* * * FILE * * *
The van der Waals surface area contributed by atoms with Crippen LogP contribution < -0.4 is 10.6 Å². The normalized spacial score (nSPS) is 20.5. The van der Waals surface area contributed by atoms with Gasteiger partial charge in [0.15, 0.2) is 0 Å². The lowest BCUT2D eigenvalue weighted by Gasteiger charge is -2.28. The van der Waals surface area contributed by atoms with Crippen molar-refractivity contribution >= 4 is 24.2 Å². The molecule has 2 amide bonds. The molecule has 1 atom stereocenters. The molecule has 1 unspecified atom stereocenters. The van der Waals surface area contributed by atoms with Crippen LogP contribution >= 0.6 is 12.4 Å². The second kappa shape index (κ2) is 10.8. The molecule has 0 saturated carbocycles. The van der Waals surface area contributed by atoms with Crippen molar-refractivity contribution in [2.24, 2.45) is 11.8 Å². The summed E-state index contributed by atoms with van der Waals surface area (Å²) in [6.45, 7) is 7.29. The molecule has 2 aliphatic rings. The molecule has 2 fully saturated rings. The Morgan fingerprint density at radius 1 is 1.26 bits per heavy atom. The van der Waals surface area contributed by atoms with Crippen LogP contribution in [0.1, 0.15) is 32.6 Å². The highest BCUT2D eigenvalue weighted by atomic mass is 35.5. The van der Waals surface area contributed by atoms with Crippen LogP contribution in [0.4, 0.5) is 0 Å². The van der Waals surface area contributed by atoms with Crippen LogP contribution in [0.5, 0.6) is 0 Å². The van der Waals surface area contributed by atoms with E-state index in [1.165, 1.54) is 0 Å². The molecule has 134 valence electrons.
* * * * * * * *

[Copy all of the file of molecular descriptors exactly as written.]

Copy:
The van der Waals surface area contributed by atoms with Crippen LogP contribution < -0.4 is 10.6 Å². The normalized spacial score (nSPS) is 20.5. The van der Waals surface area contributed by atoms with Gasteiger partial charge in [0.15, 0.2) is 0 Å². The lowest BCUT2D eigenvalue weighted by Gasteiger charge is -2.28. The van der Waals surface area contributed by atoms with Crippen molar-refractivity contribution >= 4 is 24.2 Å². The molecule has 2 amide bonds. The molecule has 1 atom stereocenters. The molecule has 1 unspecified atom stereocenters. The van der Waals surface area contributed by atoms with Crippen LogP contribution >= 0.6 is 12.4 Å². The second kappa shape index (κ2) is 10.8. The molecule has 0 saturated carbocycles. The van der Waals surface area contributed by atoms with Crippen molar-refractivity contribution in [2.24, 2.45) is 11.8 Å². The summed E-state index contributed by atoms with van der Waals surface area (Å²) in [6.45, 7) is 7.29. The molecule has 2 aliphatic rings. The molecule has 2 fully saturated rings. The Morgan fingerprint density at radius 1 is 1.26 bits per heavy atom. The van der Waals surface area contributed by atoms with Crippen LogP contribution in [0.1, 0.15) is 32.6 Å². The highest BCUT2D eigenvalue weighted by atomic mass is 35.5. The van der Waals surface area contributed by atoms with Crippen LogP contribution in [0.4, 0.5) is 0 Å². The van der Waals surface area contributed by atoms with Crippen LogP contribution in [0.5, 0.6) is 0 Å². The van der Waals surface area contributed by atoms with E-state index in [1.165, 1.54) is 0 Å². The molecule has 134 valence electrons.